Republican candidate: Rep. Michael Burgess
Burgess has represented District 26 since 2003. A Denton native, he was most recently re-elected to the seat in 2018 with 59.4% of the vote. According to his website, Burgess is the most senior medical doctor in the House. He said he has voted to repeal the Affordable Care Act more than 50 times. He supports a flat tax. "As a fiscal conservative, I believe Americans deserve a federal government that is more efficient, more effective, less costly, and always transparent," his website said. Click here to learn more about Burgess' campaign.
Democratic candidate: Carol Iannuzzi
Iannuzi has lived in Lewisville for the past 22 years, her website says. She worked in the energy, electric utility and information technology industries on commercial contracts and agreements before she retired in 2012. She supports strengthening health care, Medicare and Social Security "in conjunction with tax reform legislation." She wants to raise the minimum wage and invest in vocational training. Click here to learn more about Iannuzzi's campaign.
Libertarian candidate: Mark Boler
U.S. House District 30
District 30 includes all of DeSoto, Duncanville, Hutchins, Lancaster and Wilmer. The district includes parts of Dallas and Grand Prairie. In 2018, the incumbent, Eddie Bernice Johnson, won the seat with 91.1% of the vote.
Republican candidate: Tre Pennie
Pennie is an Army veteran and university professor who has worked as a Dallas police sergeant for 20 years, according to his website. He says the district has been "marred in violent crime and has remained underserved in the areas of economic development, job placement, veteran assistance and education since its existence" and that the problems in the district have been largely ignored. Click here to learn more about Pennie's campaign.
Democratic candidate: Eddie Bernice Johnson
Johnson has represented the district for decades. She was first elected to the seat in 1992. She prides herself on her ability to work across the aisle, her website said. She has authored or co-authored more than 177 bills that were passed by Congress and signed by the president over the course of her congressional career. She supports the Affordable Care Act, comprehensive immigration reform and the "growth and maintenance of critical U.S. transportation infrastructure," her website says. Click here to learn more about Johnson's campaign.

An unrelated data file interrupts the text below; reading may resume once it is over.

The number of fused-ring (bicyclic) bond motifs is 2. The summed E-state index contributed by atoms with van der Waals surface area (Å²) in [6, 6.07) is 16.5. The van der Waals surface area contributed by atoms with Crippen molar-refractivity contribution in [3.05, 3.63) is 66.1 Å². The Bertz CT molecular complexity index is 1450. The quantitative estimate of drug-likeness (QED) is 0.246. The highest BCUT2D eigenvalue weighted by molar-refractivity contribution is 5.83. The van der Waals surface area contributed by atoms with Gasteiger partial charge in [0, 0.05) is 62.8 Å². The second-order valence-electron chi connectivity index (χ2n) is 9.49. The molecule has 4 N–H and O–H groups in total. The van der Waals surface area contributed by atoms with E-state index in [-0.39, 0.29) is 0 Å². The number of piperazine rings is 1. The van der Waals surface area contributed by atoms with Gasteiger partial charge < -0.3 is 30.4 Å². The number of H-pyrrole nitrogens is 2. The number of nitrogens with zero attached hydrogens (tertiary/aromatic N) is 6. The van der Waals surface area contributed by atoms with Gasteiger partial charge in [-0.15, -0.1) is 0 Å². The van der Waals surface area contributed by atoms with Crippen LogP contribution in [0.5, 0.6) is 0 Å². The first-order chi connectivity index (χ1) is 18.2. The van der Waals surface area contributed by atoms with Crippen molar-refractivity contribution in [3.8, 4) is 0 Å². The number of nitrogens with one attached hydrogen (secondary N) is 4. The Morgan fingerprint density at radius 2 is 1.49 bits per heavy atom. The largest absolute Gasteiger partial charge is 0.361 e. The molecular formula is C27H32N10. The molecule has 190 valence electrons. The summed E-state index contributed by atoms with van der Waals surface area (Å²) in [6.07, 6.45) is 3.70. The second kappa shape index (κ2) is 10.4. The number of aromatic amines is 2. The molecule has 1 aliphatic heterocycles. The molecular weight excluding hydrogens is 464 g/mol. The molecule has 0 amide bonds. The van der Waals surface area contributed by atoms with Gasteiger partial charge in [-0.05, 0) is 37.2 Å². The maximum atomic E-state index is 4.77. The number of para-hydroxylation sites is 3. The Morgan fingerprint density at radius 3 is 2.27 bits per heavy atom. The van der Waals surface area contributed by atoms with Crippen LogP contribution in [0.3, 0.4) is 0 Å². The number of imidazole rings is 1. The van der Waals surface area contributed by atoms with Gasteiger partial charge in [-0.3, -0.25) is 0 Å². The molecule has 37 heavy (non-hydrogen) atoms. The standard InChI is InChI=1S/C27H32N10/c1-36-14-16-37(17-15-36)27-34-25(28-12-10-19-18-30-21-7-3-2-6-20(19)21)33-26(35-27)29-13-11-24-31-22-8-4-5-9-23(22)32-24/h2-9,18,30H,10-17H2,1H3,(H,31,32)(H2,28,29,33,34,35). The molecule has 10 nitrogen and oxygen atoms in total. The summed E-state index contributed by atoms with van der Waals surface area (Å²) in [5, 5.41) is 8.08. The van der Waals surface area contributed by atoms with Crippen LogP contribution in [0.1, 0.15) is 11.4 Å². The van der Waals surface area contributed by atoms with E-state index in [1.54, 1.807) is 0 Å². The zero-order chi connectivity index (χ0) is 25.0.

Independent candidate: Eric Williams
U.S. House District 32
This district includes all of Highland Park and University Park and parts of north and east Dallas, Garland, Mesquite, Richardson and Rowlett. Though most of the district falls in Dallas County, it does span into Collin County to include most of Wylie and all of Sachse. Formerly a Republican district, Democrat Colin Allred ousted Pete Sessions with 52% of the vote. Allred is running to keep his seat.
Republican candidate: Genevieve Collins
Collins hopes to flip the district back to red. The political newcomer is running for public office for the first time. Collins works at her family's company, iStation. She says she wants to maintain the 2017 tax cuts and audit the federal government's spending. Her campaign has drawn attention and fundraising from the National Republican Congressional Committee, which hopes to take back Allred's seat. In third-quarter fundraising, Collins raised $1.23 million, shy of Allred's $1.26 million, reported The Texas Tribune. Click here to learn more about Collins' campaign.
Democratic candidate: Colin Allred
Allred is running for a second term. He ended the third-quarter fundraising period with $1.7 million in the bank, compared to Collins' $1 million, according to The Texas Tribune. He is an attorney and a former NFL player for the Tennessee Titans. Allred has worked across the aisle and worked to convert an old Garland medical center into a Veterans Affairs hospital to reduce wait times at the Dallas VA. He attended Dallas schools, where his mother was a teacher. Click here to learn more about Allred's campaign.
Libertarian candidate: Christy Mowrey Peterson
Independent candidate: Jason Sigmon
U.S. House District 33
District 33 spans parts of Tarrant and Dallas counties and is connected by the midcities. It includes parts of Dallas, Fort Worth, Arlington, Irving and Grand Prairie. Incumbent Marc Veasey is seeking re-election.
Republican candidate: Fabian Cordova Vasquez
Vasquez has worked as a medical sales representative and in management in "multiple business retail industries and B2B management in aftermarket sales," according to his website. Under his campaign's mission, he stands for "constitutional rights and conservative Republican core values." He supports school choice and raising the minimum wage, as well as protections for the Second Amendment and "traditional and extended family values." Click here to learn more about Vasquez's campaign.
Democratic candidate: Marc Veasey
Veasey was first elected in 2012. The Fort Worth native supports the Affordable Care Act and Medicare for All, as well as comprehensive immigration reform and raising the minimum wage. He also has served as the lead plaintiff in litigation against Texas' voter ID law, which he described as "discriminatory." He currently serves on the House Committee on Energy and Commerce and wants to "advance America's leadership on clean energy and energy security" as one of his priorities. Click here to learn more about Veasey's campaign.
Libertarian candidate: Jason Reeves
Independent candidate: Rene Welton
Independent candidate: Carlos Quintanilla
Chapter two: Texas races
There is no longer straight-ticket voting in Texas, meaning that voters will have to make a selection in each race. Texas Republicans and Democrats are encouraging voters to look at all the down-ballot races, including the Texas Railroad Commission and the judicial races.